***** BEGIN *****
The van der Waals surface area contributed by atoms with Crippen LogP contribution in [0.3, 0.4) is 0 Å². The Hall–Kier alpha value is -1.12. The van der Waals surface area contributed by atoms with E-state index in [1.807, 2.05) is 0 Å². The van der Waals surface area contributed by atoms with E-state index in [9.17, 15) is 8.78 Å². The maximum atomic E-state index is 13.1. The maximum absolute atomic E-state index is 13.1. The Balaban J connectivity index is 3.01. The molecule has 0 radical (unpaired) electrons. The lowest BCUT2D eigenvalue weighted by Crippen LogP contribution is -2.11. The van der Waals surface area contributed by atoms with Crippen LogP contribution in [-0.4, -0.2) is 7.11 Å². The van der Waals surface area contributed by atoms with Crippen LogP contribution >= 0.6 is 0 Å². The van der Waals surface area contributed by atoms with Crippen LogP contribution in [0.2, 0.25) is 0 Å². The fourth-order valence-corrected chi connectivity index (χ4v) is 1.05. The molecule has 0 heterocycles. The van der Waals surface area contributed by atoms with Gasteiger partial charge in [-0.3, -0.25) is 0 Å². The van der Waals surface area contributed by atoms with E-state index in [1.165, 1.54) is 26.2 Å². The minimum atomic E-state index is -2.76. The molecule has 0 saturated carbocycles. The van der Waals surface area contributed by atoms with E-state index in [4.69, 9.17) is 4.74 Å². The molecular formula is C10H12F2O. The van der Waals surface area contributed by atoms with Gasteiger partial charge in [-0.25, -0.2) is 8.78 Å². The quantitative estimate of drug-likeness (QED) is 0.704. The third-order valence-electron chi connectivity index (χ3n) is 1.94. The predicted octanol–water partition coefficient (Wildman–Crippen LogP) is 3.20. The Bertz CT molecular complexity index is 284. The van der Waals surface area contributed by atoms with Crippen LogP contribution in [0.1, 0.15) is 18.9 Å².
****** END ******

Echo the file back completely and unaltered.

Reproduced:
The van der Waals surface area contributed by atoms with Crippen LogP contribution in [0.3, 0.4) is 0 Å². The Hall–Kier alpha value is -1.12. The van der Waals surface area contributed by atoms with E-state index in [1.807, 2.05) is 0 Å². The van der Waals surface area contributed by atoms with E-state index in [9.17, 15) is 8.78 Å². The maximum atomic E-state index is 13.1. The maximum absolute atomic E-state index is 13.1. The Balaban J connectivity index is 3.01. The molecule has 0 radical (unpaired) electrons. The lowest BCUT2D eigenvalue weighted by Crippen LogP contribution is -2.11. The van der Waals surface area contributed by atoms with Crippen LogP contribution in [-0.4, -0.2) is 7.11 Å². The van der Waals surface area contributed by atoms with Crippen LogP contribution >= 0.6 is 0 Å². The van der Waals surface area contributed by atoms with Crippen LogP contribution in [0.2, 0.25) is 0 Å². The fourth-order valence-corrected chi connectivity index (χ4v) is 1.05. The molecule has 0 heterocycles. The van der Waals surface area contributed by atoms with Gasteiger partial charge in [-0.3, -0.25) is 0 Å². The van der Waals surface area contributed by atoms with E-state index in [1.165, 1.54) is 26.2 Å². The minimum atomic E-state index is -2.76. The molecule has 0 saturated carbocycles. The van der Waals surface area contributed by atoms with E-state index in [4.69, 9.17) is 4.74 Å². The molecular formula is C10H12F2O. The van der Waals surface area contributed by atoms with Gasteiger partial charge in [-0.25, -0.2) is 8.78 Å². The quantitative estimate of drug-likeness (QED) is 0.704. The third-order valence-electron chi connectivity index (χ3n) is 1.94. The predicted octanol–water partition coefficient (Wildman–Crippen LogP) is 3.20. The Bertz CT molecular complexity index is 284. The van der Waals surface area contributed by atoms with Crippen LogP contribution in [0.1, 0.15) is 18.9 Å².